Given projected trends, workplace wellness should be more than an afterthought. Corporate wellness initiatives are no longer just “nice to have,” but an essential and strategic element of overall workplace culture. Moreover, countries around the world are working to push through legislation to enforce work-life boundaries. Ontario, Canada recently passed a law which mandates employers with 25 or more employees to have a written policy about “disconnecting from work.” Meanwhile Portugal has made it illegal for employers to contact staff after work hours. Even Amazon just signed a labor deal making it easier for workers to organize against unfair working conditions. Wellness and workers rights are intimately connected and the change is coming. An increasing number of professionals are seeking solutions that exist outside of the framework of grind culture.
Another Way Is Possible
In order to reclaim ourselves from workplace trauma caused by grind culture, we need to be able to identify the symptoms of grind culture which include the following:
- A fear of stillness
- Guilt about resting
- Viewing exhaustion as productive
- Sacrificing the needs of your body to produce
- Rarely feeling satisfied with what you have
- Being in competition with others over who works the hardest
Grind culture is the root of an unrealistic expectation of maximum productivity, even at the expense of a person’s overall health. Grind culture has conditioned us to view our work as our most significant accomplishment. The more productive we are, the more worthy we are in society. In my book. The Grind Culture Detox, I share practical tips for working professionals incorporate well-being into their daily lives-even while they’re working. The Grind Culture Detox is a multi-pronged approach of well being practices, somatic rituals, and boundary setting techniques, to reclaim your life so you can thrive personally and professionally.
Instituting Humane Calendaring Practices
An important element to creating a professional life in a world outside of grind culture is humanizing your calendar. Your calendar should reflect not just what you need to do, but what you need to thrive. Your calendar is not just a place to keep track of appointments, but it should keep track of your overall workload and places of decompression within your day. Be sure to account for administrative time as well as time to stretch and take care of your wellness needs. Some tips for integrating humane calendaring practices into your workday include the following:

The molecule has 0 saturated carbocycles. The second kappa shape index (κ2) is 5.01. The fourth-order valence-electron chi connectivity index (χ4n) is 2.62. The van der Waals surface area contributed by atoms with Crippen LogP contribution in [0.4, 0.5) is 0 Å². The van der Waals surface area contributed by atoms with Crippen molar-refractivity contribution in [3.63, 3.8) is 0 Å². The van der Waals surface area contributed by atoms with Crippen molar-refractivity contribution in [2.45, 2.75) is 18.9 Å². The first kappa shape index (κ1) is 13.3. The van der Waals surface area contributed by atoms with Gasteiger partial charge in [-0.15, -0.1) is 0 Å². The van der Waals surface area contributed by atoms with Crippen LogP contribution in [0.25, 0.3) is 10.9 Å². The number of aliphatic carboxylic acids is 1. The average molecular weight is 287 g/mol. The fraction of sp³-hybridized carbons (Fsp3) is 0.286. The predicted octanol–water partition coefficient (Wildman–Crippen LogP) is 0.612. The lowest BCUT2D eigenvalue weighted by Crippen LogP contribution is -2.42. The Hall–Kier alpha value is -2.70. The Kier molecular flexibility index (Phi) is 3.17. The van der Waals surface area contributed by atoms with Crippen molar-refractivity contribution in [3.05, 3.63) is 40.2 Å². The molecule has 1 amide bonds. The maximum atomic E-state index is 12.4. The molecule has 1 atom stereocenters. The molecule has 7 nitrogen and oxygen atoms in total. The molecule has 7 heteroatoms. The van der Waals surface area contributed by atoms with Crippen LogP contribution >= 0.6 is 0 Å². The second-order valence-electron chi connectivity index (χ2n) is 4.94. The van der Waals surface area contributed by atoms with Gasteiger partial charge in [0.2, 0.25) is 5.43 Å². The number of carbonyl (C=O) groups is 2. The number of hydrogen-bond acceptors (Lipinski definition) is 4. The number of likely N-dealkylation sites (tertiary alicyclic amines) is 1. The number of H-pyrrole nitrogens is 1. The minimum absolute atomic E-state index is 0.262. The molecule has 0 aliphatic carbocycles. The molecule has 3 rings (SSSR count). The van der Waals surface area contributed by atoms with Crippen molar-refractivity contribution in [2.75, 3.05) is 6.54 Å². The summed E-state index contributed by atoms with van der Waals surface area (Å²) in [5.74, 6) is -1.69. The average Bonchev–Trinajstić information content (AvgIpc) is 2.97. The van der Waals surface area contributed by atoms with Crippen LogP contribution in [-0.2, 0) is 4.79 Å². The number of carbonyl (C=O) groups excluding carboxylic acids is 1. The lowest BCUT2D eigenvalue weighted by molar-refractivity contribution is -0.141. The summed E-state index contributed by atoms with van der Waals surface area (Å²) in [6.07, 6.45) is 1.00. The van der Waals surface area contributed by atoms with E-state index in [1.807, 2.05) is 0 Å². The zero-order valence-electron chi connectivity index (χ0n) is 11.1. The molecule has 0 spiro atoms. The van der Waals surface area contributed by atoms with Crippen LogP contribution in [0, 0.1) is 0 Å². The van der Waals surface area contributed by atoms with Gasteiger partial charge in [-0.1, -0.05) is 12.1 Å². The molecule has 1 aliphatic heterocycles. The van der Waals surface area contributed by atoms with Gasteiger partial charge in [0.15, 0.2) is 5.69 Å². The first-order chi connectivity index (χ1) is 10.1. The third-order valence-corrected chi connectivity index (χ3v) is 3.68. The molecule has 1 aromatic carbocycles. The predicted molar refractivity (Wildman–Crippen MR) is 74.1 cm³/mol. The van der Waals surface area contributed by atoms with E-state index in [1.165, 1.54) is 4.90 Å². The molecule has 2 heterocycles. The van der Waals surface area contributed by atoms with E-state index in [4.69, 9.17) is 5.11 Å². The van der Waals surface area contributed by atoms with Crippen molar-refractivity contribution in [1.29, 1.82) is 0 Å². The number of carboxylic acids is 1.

- Be realistic about your capacity
This means owning your yeses and your nos. Many times in our professional lives we’re expected to be team players to our detriment. Instead of automatically making commitments, become comfortable with taking time to decide if you are actually able to fulfill the request that’s being asked of you.
- Less is more
Instead of the natural inclination to add to your to do list, get used to finding ways to take things off of your to do list. Is it really urgent for the task to be done today or can you extend the timeline in order to prioritize your wellness and overall sustainability.
- Make space for processing and contemplation (Not just back to back meetings)
Become accustomed to creating 30 min breaks in between meetings. This provides you with time to take notes, send out emails, and take a bio break before taking on your next meeting. The ultimate objective is less hustle and more flow.
- Calendar time to be in your body
Make space at least once per day to take a walk, do yoga at your desk, schedule daily time for mindfulness and meditation.
- Create Opportunities for Deep Work within your workweek
Productivity expert Cal Newport, unpacks a term called ‘deep work’ which refers to activities performed in a state of distraction-free concentration that optimize your cognitive abilities. Make space for deep work at least 1-2 times during your workweek in order to have creative space to map out and research big picture ideas and projects.
- Download apps to block social media to increase concentration
To facilitate deep work, as well as sensory rest, consider downloading a time saving app to reduce your social media time for portions of the day. The app that I like to use is called Freedom.
- Transform your “To Do” lists into “To Thrive” Lists
In order to divest from grind culture, we need to stop only prioritizing our to do lists. It’s also about understanding what we need to thrive as well. This helps to facilitate work-life liberation as well. A sample “To Thrive List” might look like the following:
- Catch Up on Email
- Write 5 pages
- Take a Salt Bath
- Create Social Media Content
- Update Student Rosters
- Take a Walk
Consider your day tomorrow. What are the things you need to produce and what are the things you need to thrive tomorrow? Write them down and then try combining the lists.
For more workplace wellness tips, and a supportive community to create a more liberated work life, consider joining my workplace wellness subscription community on Subkit. And if no one told you today, you are worth more than what you can produce.